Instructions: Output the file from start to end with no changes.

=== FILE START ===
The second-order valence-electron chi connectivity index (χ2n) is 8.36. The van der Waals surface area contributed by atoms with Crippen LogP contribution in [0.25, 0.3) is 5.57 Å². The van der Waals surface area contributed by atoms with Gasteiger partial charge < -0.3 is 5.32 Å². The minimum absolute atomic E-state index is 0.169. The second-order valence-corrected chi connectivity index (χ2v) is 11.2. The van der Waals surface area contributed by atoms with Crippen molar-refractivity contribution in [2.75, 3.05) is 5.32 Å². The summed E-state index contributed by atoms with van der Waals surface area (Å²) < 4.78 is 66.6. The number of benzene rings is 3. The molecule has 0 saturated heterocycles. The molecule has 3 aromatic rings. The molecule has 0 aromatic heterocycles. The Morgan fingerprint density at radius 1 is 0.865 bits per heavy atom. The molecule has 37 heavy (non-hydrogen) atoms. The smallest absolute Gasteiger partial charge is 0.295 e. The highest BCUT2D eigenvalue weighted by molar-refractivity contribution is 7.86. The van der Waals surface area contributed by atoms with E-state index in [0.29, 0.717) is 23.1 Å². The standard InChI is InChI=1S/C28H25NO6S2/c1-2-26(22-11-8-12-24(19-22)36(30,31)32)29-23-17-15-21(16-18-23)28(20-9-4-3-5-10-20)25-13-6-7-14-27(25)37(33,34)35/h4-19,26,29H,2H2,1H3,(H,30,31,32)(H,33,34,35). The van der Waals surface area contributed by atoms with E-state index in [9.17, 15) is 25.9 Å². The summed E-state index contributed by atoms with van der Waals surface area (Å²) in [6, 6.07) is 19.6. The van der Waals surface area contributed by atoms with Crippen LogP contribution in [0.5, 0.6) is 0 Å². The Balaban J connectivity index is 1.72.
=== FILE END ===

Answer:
The second-order valence-electron chi connectivity index (χ2n) is 8.36. The van der Waals surface area contributed by atoms with Crippen LogP contribution in [0.25, 0.3) is 5.57 Å². The van der Waals surface area contributed by atoms with Gasteiger partial charge < -0.3 is 5.32 Å². The minimum absolute atomic E-state index is 0.169. The second-order valence-corrected chi connectivity index (χ2v) is 11.2. The van der Waals surface area contributed by atoms with Crippen molar-refractivity contribution in [2.75, 3.05) is 5.32 Å². The summed E-state index contributed by atoms with van der Waals surface area (Å²) < 4.78 is 66.6. The number of benzene rings is 3. The molecule has 0 saturated heterocycles. The molecule has 3 aromatic rings. The molecule has 0 aromatic heterocycles. The Morgan fingerprint density at radius 1 is 0.865 bits per heavy atom. The molecule has 37 heavy (non-hydrogen) atoms. The smallest absolute Gasteiger partial charge is 0.295 e. The highest BCUT2D eigenvalue weighted by molar-refractivity contribution is 7.86. The van der Waals surface area contributed by atoms with E-state index in [0.29, 0.717) is 23.1 Å². The standard InChI is InChI=1S/C28H25NO6S2/c1-2-26(22-11-8-12-24(19-22)36(30,31)32)29-23-17-15-21(16-18-23)28(20-9-4-3-5-10-20)25-13-6-7-14-27(25)37(33,34)35/h4-19,26,29H,2H2,1H3,(H,30,31,32)(H,33,34,35). The van der Waals surface area contributed by atoms with E-state index in [9.17, 15) is 25.9 Å². The summed E-state index contributed by atoms with van der Waals surface area (Å²) in [6, 6.07) is 19.6. The van der Waals surface area contributed by atoms with Crippen LogP contribution in [0.5, 0.6) is 0 Å². The Balaban J connectivity index is 1.72.